OP3007. LA DONNA DEL LAGO (Rossini), Live Performance, 9 May, 1958, w.Serafin Cond.Maggio Musicale Fiorentino Ensemble; Rosanna Carteri, Cesare Valletti, Irene Campanez, Eddie Ruhl, etc. 2-Grand Tier ENGT 14/96. Very long Out-of-print, ever-so-slightly used copy. - 764805149622
“Tulio Serafin received his education at the Milan Conservatory, where he studied composition and violin. He débuted on the podium at Ferrara in 1898 and was hired by Arturo Toscanini as an assistant conductor at La Scala. In 1909 he was appointed principal conductor at La Scala, serving a term interrupted during World War I (1909-1914, 1917-1918). He expanded the repertory away from the standard Italian operas. Notable additions to the repertory during Serafin's tenure were Italo Montemezzi's L'AMORE DI TRE RE (1913) and LA NAVE (1918), Richard Strauss' FEURSNOT and DER ROSENKAVALIER, Paul Dukas' ARIANNE ET BARBE-BLEU, Weber's OBERON, and works by Humperdinck and Rimsky-Korsakov. He continued introducing new operas while he was on the conducting staff of New York's Metropolitan Opera from 1924 to 1934. He led the first American performances of Puccini's TURANDOT, Verdi's SIMON BOCCANEGRA, and operas of Mussorgsky, Falla, and Giordano. During his tenure at the Met he is also credited with helping develop the career of Rosa Ponselle, among many other singers he encouraged, who became one of the Met's leading stars. He conducted Ponselle in her 1931 Covent Garden appearances in two operas new to that stage, Verdi's LA FORZA DEL DESTINO and Romani's FEDRA. In 1934 he became artistic director of Teatro Reale in Rome. He continued his pioneering ways, leading the first Wagner RING cycle in Italian and the Italian premiere of Berg's WOZZECK. After the war, he premiered Britten's PETER GRIMES in Italian when he resumed leadership at La Scala for the 1946-1947 season.
He was a noted scholar of early Italian opera. His Style, Tradition, and Conventions of Italian Melodrama of the 17th and 18th Centuries (Milan, 1958) is a major study of its subject. Before him, only a handful of operas of the bel canto period regularly saw the stage and then in performances marred by false tradition. He edited these operas and brought back operas of Rossini, Bellini, and Donizetti. His skill as a developer of new talent (which the great singer Tito Gobbi said was ‘infallible’) was instrumental in the careers of both Maria Callas and Joan Sutherland. He conducted Callas' greatest early performances and recordings, and he led the 1959 Covent Garden production of LUCIA DI LAMMERMOOR that made the career of young Joan Sutherland. He was an undemonstrative conductor, using a quiet approach to urge the orchestra, turning stern only when confronting carelessness. His career was long lived; he revived Rossini's OTELLO in Rome at the age of 84.”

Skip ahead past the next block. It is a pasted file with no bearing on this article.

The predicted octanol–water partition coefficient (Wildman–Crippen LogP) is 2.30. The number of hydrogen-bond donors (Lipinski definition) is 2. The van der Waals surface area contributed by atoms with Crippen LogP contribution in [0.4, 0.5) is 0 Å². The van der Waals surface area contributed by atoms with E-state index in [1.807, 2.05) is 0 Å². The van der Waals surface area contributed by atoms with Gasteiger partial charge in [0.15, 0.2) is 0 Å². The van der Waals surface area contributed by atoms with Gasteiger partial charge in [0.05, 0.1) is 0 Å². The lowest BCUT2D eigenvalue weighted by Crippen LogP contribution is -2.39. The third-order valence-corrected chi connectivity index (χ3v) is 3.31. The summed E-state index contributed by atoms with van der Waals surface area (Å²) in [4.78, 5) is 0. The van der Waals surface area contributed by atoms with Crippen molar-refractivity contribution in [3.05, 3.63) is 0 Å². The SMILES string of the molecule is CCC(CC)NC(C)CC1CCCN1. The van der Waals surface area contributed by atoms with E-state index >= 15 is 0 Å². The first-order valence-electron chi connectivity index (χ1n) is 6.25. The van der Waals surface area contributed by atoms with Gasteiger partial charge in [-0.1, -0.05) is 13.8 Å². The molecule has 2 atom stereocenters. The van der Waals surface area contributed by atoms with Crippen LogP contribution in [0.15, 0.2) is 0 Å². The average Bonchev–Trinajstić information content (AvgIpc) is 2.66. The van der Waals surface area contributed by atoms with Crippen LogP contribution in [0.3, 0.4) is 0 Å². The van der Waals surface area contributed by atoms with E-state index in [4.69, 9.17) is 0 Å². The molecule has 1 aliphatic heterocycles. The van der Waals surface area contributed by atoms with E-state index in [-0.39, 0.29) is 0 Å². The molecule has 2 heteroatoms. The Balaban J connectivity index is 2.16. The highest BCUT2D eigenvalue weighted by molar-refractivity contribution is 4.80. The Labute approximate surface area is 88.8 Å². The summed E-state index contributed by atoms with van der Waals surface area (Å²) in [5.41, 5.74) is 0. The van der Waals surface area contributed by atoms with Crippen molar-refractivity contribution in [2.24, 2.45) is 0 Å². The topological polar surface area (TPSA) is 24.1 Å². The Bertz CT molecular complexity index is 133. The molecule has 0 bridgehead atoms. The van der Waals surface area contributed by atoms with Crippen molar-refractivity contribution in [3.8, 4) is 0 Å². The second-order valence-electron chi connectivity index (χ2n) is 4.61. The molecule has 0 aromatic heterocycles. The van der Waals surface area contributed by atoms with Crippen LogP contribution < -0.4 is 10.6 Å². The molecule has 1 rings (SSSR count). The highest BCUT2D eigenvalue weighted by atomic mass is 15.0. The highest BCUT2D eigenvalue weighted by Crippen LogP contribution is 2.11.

- Joseph Stevenson, allmusic.com
“Rosanna Carteri was born in Verona but was raised in Padua. She studied with Cusinati and started singing in concert at the age of twelve. She won a RAI singing contest in 1948 which led to her operatic début at the Baths of Caracalla in Rome as Elsa in LOHENGRIN in 1949, aged only 19. She made her La Scala début in 1951. Other débuts were at the Salzburg Festival as Desdemona in 1952 under the direction of Wilhelm Furtwängler, San Francisco as Mimi in 1954, the Lyric Opera of Chicago as Marguerite in FAUST in 1955, the Arena di Verona as Mimi in 1958, Covent Garden as Tosca in 1960, Opéra de Paris in 1961 as Violetta.
Carteri made a few recordings for Cetra early in her career, recorded LA TRAVIATA for RCA Victor with Cesare Valletti and Leonard Warren under the direction of Pierre Monteux. She participated in several television productions for RAI.”
- Zillah Dorset Akron
"Although Valletti was a student of Tito Schipa (from whom he undoubtedly learnt some of the graces of production and interpretation), he was in some aspects a counterpart to his coach. Valletti’s was a light but flexible tenor voice of Italianate lyricism and a rare beauty of tone. His timbre was not as ‘sweet’ as that of Tito Schipa, Ferruccio Tagliavini or Beniamino Gigli, but he was the most accomplished technician of them all."
- Andrea Shum-Binder, subito-cantabile
“As one of the younger tenors to emerge soon after World War II, it was obvious that Valletti was an artist whose reputation would be made based on artistic and musical considerations….His musicianship and vocal colour made him an ideal interpreter of Mozart rôles, and like Schipa [his mentor], he became a renowned Werther with sensitivity and nuance being the key to his interpretation….he was considered a lyric tenor of the front rank.”
- Alan Bilgora, program notes to Pearl’s THE CETRA TENORS